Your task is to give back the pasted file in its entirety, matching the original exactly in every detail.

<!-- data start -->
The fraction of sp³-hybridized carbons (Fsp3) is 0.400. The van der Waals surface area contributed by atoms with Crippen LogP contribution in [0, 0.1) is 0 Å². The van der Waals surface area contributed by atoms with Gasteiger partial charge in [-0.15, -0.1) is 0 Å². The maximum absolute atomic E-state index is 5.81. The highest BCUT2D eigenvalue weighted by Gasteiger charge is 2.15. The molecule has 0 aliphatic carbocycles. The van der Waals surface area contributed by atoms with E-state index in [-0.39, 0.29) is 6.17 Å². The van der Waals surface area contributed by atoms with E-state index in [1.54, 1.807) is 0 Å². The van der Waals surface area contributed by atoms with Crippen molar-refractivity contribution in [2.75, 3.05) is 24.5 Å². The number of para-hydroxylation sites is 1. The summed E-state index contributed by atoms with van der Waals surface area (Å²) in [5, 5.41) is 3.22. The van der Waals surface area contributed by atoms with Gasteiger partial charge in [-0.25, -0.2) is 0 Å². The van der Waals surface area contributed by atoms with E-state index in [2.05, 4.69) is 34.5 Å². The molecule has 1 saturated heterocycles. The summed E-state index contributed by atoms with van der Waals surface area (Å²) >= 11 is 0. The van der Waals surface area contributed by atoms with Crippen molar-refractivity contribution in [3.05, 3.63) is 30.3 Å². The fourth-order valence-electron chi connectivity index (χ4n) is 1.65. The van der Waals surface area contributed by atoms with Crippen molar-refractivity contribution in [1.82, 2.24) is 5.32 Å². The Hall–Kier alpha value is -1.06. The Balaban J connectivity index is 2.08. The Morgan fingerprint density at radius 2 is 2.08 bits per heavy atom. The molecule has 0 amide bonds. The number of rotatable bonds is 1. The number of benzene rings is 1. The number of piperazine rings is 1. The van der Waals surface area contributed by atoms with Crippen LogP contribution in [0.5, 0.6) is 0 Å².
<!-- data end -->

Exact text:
The fraction of sp³-hybridized carbons (Fsp3) is 0.400. The van der Waals surface area contributed by atoms with Crippen LogP contribution in [0, 0.1) is 0 Å². The van der Waals surface area contributed by atoms with Gasteiger partial charge in [-0.15, -0.1) is 0 Å². The maximum absolute atomic E-state index is 5.81. The highest BCUT2D eigenvalue weighted by Gasteiger charge is 2.15. The molecule has 0 aliphatic carbocycles. The van der Waals surface area contributed by atoms with E-state index in [-0.39, 0.29) is 6.17 Å². The van der Waals surface area contributed by atoms with E-state index in [1.54, 1.807) is 0 Å². The van der Waals surface area contributed by atoms with Crippen molar-refractivity contribution in [2.75, 3.05) is 24.5 Å². The number of para-hydroxylation sites is 1. The summed E-state index contributed by atoms with van der Waals surface area (Å²) in [5, 5.41) is 3.22. The van der Waals surface area contributed by atoms with Gasteiger partial charge in [-0.25, -0.2) is 0 Å². The van der Waals surface area contributed by atoms with E-state index in [2.05, 4.69) is 34.5 Å². The molecule has 1 saturated heterocycles. The summed E-state index contributed by atoms with van der Waals surface area (Å²) >= 11 is 0. The van der Waals surface area contributed by atoms with Crippen molar-refractivity contribution in [3.05, 3.63) is 30.3 Å². The fourth-order valence-electron chi connectivity index (χ4n) is 1.65. The van der Waals surface area contributed by atoms with Crippen molar-refractivity contribution in [1.82, 2.24) is 5.32 Å². The Hall–Kier alpha value is -1.06. The Balaban J connectivity index is 2.08. The Morgan fingerprint density at radius 2 is 2.08 bits per heavy atom. The molecule has 0 amide bonds. The number of rotatable bonds is 1. The number of benzene rings is 1. The number of piperazine rings is 1. The van der Waals surface area contributed by atoms with Crippen LogP contribution in [0.5, 0.6) is 0 Å².